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strictly ballroom

By Diogenes ( articles ) | Apr 04, 2008

Father Joe Kempf and his companion Big Al made an appearance at LA's Religious Ed Convention earlier this year. The former presided at the Young Adult-themed Mass held in the Marriott Marquis Ballroom. Father Joe is the author of No One Cries the Wrong Way: Seeing God Through Tears. If you have a long masochistic streak, you can watch a video of Father Joe in homiletic action, with his puppet, here.

Most of us will find the performance cringe-making. For the L.A. Mass we see the words to Dan Schutte's "Here I Am, Lord" Power Pointed onto the rood screen. It's pretty safe to say that if you like Dan Schutte, you'll appreciate Father Joe.

And it is, importantly, a performance. That in itself means a bad fit at Mass. But the wrongness goes deeper. The Jesus that Fr. Joe offers us is uniformly and extravagantly soft, uniformly and extravagantly sweet. It might be objected that this super-sugary Jesus is aimed not at parents but at children, yet I think even a child would recognize something morbid in the figure of a man lacking the strength and authority proper to manhood -- not to mention Kempf's amputation of the severity (intermingled with compassion) that Jesus displays in the Gospels.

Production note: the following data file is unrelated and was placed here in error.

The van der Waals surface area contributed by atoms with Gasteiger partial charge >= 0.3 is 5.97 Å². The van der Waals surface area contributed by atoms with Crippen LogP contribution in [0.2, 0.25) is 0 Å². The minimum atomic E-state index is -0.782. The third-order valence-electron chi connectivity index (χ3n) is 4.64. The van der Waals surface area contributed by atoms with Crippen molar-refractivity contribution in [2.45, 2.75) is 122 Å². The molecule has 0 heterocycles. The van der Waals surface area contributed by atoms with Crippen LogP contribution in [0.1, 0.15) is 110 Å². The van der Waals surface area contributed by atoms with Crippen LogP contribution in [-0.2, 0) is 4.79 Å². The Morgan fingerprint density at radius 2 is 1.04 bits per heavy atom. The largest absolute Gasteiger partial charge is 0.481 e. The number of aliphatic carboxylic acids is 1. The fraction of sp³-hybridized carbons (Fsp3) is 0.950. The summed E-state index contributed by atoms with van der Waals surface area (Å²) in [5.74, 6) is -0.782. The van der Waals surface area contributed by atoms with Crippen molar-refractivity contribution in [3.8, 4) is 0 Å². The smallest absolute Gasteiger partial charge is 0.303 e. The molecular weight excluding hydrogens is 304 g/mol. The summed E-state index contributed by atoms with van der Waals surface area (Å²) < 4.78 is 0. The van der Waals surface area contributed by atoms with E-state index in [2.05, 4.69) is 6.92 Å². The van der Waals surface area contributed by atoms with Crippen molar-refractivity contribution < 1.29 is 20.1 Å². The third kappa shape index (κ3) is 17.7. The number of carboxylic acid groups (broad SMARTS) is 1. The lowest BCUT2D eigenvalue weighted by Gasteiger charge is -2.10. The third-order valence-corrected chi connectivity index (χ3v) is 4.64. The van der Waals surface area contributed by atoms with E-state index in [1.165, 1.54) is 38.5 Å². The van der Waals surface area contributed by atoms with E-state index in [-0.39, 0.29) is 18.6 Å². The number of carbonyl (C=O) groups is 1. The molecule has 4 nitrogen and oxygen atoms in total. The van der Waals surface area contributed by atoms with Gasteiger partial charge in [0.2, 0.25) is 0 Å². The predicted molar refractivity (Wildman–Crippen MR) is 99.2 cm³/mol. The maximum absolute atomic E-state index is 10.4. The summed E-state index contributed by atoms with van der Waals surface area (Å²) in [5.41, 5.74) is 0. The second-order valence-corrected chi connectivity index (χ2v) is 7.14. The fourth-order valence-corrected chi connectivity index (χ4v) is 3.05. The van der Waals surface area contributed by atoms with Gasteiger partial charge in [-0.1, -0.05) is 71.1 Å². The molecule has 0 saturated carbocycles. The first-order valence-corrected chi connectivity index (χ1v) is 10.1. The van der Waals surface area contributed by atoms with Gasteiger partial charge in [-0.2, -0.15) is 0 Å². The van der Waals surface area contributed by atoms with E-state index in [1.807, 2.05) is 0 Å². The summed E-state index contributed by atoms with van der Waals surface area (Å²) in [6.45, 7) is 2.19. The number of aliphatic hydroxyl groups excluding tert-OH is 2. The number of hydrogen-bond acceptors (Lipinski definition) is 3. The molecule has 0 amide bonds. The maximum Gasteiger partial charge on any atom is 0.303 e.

Unrelieved tenderness is unnatural. About fifteen minutes into one of Fr. Joe's homilies it occurred me that he was speaking as if to a very young child getting over a terrible shock who needed to be cushioned from any reminder of sorrow. The language is unnatural because it's responding to an unnatural inability to deal with things as they are. At the Los Angeles Religious Ed Convention, it should be noted, Fr. Joe's puppet schtick took place at the Young Adult Liturgy. My hunch is that the "damaged children" in this case were not the worshiping assembly but the convention organizers who made the assigment in the first place. These are the children of the 1970s. These are the Catholics still dealing with some inexpressible hurt. These are the ones who, in every aspect of ecclesial life, have proved themselves incapable of facing reality. For them, in default of the longed-for experience of healing, Big Al may be best Joe can offer.

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